HOLLYWOOD had a bounce-back year in 2012, mostly deserved. Movie attendance was up more than 5 percent to about 1.36 billion, as the industry did a good job giving folks what they wanted and often more than they expected.
And the year closes with a strong roster of movie-making talent on view - works by Steven Spielberg, Robert Zemeckis, Peter Jackson, Ang Lee, Quentin Tarantino, David O. Russell and Judd Apatow, with Kathryn Bigelow on the way in a few weeks.
The year also closes with the industry on the list of collateral suspects in the wake of recent tragedies like the one in Newtown, Conn., prompting questions about the role of popular culture.
But 2012 is also a rare case of the industry being in the position to defend itself on this score - this wasn't the usual pile of garbage, and maybe the uptick in attendance reflects that.
Looking down my roster of top-ten candidates, for instance, I see the teen genre film "Chronicle," the story of three high-school boys who acquire supernatural powers of telekinesis. It's a standard teen power fantasy premise, but one that takes on unusually meaty dimensions. The boys develop "rules" for deploying their powers, and as the stakes are raised, we see the movie challenge its target audience to think about placing life/death power in a moral framework. How would you safeguard it? How would you guard against destructive impulses? Would you confront a friend who'd lost control?
Filmmaker Martin McDonagh certainly soaks his movie "Seven Psychopaths" in violent imagery. But there's something else at work. This darkly funny story of an Irish screenwriter (Colin Farrell, a stand-in for McDonagh himself) concocting a Hollywood movie becomes a parable of a writer struggling with his own attraction to violence, recoiling when actual psychopaths (Sam Rockwell, Woody Harrelson) start writing the script for him.
In the massively successful sci-fi adventure "Hunger Games," a young woman (Jennifer Lawrence) survives a kill-or-be-killed Thunderdome spectacle by turning compassion into a virtue and turning the game against its oppressive organizers. (Her reward: starring opposite Bradley Cooper in David O. Russell's charming romcom "Silver Lining's Playbook.")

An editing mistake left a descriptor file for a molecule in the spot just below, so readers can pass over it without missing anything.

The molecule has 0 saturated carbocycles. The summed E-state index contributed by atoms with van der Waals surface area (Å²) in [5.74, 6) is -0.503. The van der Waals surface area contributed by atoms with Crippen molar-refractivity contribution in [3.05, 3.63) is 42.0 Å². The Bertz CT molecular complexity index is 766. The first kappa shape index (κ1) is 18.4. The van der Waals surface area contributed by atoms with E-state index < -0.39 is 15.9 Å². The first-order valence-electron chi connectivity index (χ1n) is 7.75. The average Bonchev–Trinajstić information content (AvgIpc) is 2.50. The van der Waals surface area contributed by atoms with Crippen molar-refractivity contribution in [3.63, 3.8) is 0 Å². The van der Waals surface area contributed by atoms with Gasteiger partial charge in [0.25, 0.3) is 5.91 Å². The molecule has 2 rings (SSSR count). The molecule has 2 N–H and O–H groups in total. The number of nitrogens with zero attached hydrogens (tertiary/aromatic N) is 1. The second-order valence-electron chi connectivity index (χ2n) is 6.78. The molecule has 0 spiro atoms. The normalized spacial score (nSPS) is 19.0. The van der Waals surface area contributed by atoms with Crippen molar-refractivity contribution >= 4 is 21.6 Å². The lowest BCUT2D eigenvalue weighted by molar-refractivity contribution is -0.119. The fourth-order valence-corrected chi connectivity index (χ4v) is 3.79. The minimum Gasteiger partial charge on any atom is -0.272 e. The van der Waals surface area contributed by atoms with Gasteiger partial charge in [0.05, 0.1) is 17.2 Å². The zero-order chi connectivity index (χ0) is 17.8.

This was a good year for women like the one Lawrence played - often alone, getting by on little more than grit. And age was no object. Little Quvenzhane Wallis was a king-sized heroine in "Beasts of the Southern Wild," the independent, shoestring, DIY about a dying barrier-island man (Dwight Henry) who in his final weeks seeks to instill in his tiny daughter the virtues of self-reliance. Her father and her way of life are disappearing, but her fearlessness will never leave her.
Another highlight of the year is "Zero Dark Thirty," Kathryn Bigelow's account of a CIA agent (Jessica Chastain) who helped catalyze the hunt for Osama bin Laden and whose isolation in the male-dominated worlds of terror and counter-terror becomes one of the movie's subjects.
"Zero" has become hotly debated for its depiction of torture, and while the movie can be read in different ways, it certainly thrusts the issue in the face of its viewers.
Movies in general were eager to engage. "The Dark Knight Rises" took up the 1 percent/99 percent debate. "Magic Mike" was notorious for its beefcake, but it also looked at the way young people work multiple jobs these days to makes ends meet. Spielberg's "Lincoln" recounted his pragmatic attempts to push through the 13th Amendment and became an argument against the political extremism and gridlock of today.
The movie is an object lesson in leadership, a subject also at work in Zemeckis' riveting "Flight," anchored by Denzel Washington's performance as an airline pilot whose skill saves a doomed plane from killing all aboard but who must answer for being drunk when doing so.
It links leadership with accountability, a theme in the moving "How to Survive a Plague," a documentary about ACT UP activists pushing for effective HIV drugs. In the film's powerful epilogue, the principals talk with rare humility about their successes and failures.
There were several fine documentaries: "Queen of Versailles," "The Imposter," and the irresistible "Searching for Sugarman," the story of a Detroit singer who lapsed into obscurity even as his music helped transform South African society.
Hollywood even got religion in 2012, in Ang Lee's fantastical/spiritual "Life of Pi;" in the fantastical/spiritual/indecipherable "Cloud Atlas;" in "The Master," Paul Thomas Anderon's essay on spiritual hunger; and even in the quietly hilarious and subversive "Bernie." The latter is Richard Linklater's fact-based story of a funeral/choir director (Jack Black) so popular in his church-going Texas town, the locals seem prepared to let him slide on one of the commandments. And it's one of the big ones.
The top 10, in alphabetical order:
* "Beasts of the Southern Wild"
* "Life of Pi"
* "Searching for Sugarman"
* "Seven Psychopaths"
* "Silver Linings Playbook"
* "Zero Dark Thirty"